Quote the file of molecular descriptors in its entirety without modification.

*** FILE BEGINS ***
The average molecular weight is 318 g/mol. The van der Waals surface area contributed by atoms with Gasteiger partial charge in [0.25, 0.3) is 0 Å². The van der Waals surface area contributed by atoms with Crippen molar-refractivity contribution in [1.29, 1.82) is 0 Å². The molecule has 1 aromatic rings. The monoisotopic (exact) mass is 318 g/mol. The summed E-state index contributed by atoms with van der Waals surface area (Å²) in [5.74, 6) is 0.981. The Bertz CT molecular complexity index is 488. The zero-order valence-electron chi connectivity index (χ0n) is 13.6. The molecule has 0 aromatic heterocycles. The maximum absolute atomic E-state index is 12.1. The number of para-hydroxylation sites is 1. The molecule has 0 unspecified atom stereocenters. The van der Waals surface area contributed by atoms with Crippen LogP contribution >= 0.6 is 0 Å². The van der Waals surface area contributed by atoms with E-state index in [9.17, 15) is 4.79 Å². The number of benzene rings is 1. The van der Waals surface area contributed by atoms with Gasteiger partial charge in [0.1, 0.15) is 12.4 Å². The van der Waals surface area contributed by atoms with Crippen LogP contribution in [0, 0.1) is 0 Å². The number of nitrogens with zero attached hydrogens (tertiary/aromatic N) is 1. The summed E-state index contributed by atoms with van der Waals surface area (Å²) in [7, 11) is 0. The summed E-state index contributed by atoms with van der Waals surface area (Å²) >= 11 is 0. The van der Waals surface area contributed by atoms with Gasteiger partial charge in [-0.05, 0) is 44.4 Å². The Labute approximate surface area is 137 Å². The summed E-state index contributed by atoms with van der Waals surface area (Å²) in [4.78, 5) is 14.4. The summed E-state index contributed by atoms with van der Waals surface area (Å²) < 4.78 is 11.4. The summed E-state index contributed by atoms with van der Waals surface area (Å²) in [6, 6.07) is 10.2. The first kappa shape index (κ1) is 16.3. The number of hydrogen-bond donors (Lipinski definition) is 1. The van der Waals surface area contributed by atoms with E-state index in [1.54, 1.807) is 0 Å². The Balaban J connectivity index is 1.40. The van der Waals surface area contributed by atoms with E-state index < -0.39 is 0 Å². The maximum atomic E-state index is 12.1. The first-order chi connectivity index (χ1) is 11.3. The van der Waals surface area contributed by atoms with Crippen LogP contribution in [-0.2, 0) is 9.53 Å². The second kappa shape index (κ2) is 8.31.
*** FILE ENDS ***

The average molecular weight is 318 g/mol. The van der Waals surface area contributed by atoms with Gasteiger partial charge in [0.25, 0.3) is 0 Å². The van der Waals surface area contributed by atoms with Crippen molar-refractivity contribution in [1.29, 1.82) is 0 Å². The molecule has 1 aromatic rings. The monoisotopic (exact) mass is 318 g/mol. The summed E-state index contributed by atoms with van der Waals surface area (Å²) in [5.74, 6) is 0.981. The Bertz CT molecular complexity index is 488. The zero-order valence-electron chi connectivity index (χ0n) is 13.6. The molecule has 0 aromatic heterocycles. The maximum absolute atomic E-state index is 12.1. The number of para-hydroxylation sites is 1. The molecule has 0 unspecified atom stereocenters. The van der Waals surface area contributed by atoms with Crippen LogP contribution >= 0.6 is 0 Å². The van der Waals surface area contributed by atoms with E-state index in [9.17, 15) is 4.79 Å². The number of benzene rings is 1. The van der Waals surface area contributed by atoms with Gasteiger partial charge in [0.1, 0.15) is 12.4 Å². The van der Waals surface area contributed by atoms with Crippen LogP contribution in [0, 0.1) is 0 Å². The number of nitrogens with zero attached hydrogens (tertiary/aromatic N) is 1. The summed E-state index contributed by atoms with van der Waals surface area (Å²) in [7, 11) is 0. The summed E-state index contributed by atoms with van der Waals surface area (Å²) >= 11 is 0. The van der Waals surface area contributed by atoms with Gasteiger partial charge in [-0.05, 0) is 44.4 Å². The Labute approximate surface area is 137 Å². The summed E-state index contributed by atoms with van der Waals surface area (Å²) in [4.78, 5) is 14.4. The summed E-state index contributed by atoms with van der Waals surface area (Å²) < 4.78 is 11.4. The summed E-state index contributed by atoms with van der Waals surface area (Å²) in [6, 6.07) is 10.2. The first kappa shape index (κ1) is 16.3. The number of hydrogen-bond donors (Lipinski definition) is 1. The van der Waals surface area contributed by atoms with E-state index in [1.54, 1.807) is 0 Å². The Balaban J connectivity index is 1.40. The van der Waals surface area contributed by atoms with E-state index < -0.39 is 0 Å². The maximum atomic E-state index is 12.1. The first-order chi connectivity index (χ1) is 11.3. The van der Waals surface area contributed by atoms with Crippen LogP contribution in [-0.2, 0) is 9.53 Å². The second kappa shape index (κ2) is 8.31.